Less than 1% of people develop paralytic polio, or “flaccid paralysis,” in which the patient is left with permanent muscle weakness or an inability to move the legs, arms, or both. It can cause death if it paralyzes the muscles that are necessary for breathing. Of people with paralytic polio, 2-5% of children die and up to 30% of adults die.

How soon do symptoms appear?

The incubation period for polio is usually 6-20 days, but it ranges from 3-35 days.

What are complications of polio?

About 1% of people with polio develop weakness or paralysis. Even children who seem to have recovered can develop new muscle pain, weakness, or paralysis 30-40 years later as adults. This is called Post-Polio Syndrome (PPS). Severe cases of polio can also be deadly.

How is polio treated?

There is no cure for polio. Treatments focus on relieving symptoms while the immune system naturally clears the virus from the body.

What is the polio vaccine?

The first polio vaccine was an inactivated injectable vaccine that was created in 1955 by Dr. Jonas Salk. It was followed by a live attenuated (weakened) oral vaccine that was created in 1961 by Dr. Albert Sabin. The use of these vaccines has nearly eradicated polio worldwide.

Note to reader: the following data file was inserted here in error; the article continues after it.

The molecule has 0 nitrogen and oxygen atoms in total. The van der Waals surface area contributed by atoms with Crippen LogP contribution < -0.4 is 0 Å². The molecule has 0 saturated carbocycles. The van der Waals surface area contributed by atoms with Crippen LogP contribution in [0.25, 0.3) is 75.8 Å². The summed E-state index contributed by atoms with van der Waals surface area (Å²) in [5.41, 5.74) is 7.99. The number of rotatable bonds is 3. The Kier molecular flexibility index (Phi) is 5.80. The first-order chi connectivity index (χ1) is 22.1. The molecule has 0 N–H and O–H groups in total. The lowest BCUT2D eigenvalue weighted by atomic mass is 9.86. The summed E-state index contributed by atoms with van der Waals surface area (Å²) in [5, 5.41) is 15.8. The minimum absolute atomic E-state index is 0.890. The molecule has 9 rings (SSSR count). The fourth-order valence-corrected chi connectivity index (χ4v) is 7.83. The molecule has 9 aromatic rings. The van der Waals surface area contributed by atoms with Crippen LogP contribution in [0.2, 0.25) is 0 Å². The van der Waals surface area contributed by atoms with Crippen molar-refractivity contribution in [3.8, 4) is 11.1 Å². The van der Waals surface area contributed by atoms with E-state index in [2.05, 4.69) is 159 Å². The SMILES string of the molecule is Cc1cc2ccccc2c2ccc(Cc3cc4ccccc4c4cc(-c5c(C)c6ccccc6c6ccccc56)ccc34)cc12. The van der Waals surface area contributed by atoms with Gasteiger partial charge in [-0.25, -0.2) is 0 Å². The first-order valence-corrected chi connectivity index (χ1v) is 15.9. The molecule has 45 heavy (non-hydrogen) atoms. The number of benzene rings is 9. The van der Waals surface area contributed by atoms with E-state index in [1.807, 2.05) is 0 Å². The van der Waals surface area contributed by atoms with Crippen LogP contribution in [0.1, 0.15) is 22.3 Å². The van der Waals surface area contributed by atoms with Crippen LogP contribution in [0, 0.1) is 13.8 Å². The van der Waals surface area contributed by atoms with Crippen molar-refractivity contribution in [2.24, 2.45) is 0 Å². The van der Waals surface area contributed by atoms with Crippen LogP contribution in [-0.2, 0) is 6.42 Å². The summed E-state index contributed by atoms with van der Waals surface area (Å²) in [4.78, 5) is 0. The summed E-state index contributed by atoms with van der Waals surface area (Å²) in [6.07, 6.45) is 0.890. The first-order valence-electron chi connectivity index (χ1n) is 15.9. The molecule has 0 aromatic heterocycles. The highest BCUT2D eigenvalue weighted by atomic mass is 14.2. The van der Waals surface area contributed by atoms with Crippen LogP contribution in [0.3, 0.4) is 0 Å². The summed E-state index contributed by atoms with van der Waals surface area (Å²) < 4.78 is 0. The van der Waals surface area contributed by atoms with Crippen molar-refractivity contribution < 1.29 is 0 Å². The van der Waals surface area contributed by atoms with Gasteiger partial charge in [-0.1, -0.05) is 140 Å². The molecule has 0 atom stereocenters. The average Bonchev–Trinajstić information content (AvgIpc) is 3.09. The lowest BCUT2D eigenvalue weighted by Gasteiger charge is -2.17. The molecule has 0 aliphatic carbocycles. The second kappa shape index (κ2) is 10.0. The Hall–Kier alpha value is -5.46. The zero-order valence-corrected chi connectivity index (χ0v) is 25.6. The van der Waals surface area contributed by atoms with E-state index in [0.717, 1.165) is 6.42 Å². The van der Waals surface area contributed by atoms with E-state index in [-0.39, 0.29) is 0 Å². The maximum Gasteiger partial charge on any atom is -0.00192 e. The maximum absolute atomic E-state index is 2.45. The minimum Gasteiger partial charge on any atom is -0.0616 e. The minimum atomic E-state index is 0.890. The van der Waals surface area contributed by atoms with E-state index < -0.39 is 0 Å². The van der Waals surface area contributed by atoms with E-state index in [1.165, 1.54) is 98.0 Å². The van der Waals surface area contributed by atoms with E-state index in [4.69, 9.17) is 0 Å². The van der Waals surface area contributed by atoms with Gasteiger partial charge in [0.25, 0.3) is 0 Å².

The injectable polio vaccine (IPV) is the one that is currently used in the United States. The oral polio vaccine (OPV) is no longer used in the U.S., but it is still used by other countries where polio is common because it is better at stopping the spread of polio virus to others.

The change to an all-IPV immunization schedule in the U.S. in 2000 was because the few cases of polio that were occurring (8-10 cases per year out of 2.4 million doses) were caused by the OPV vaccine itself and not “wild” polio virus.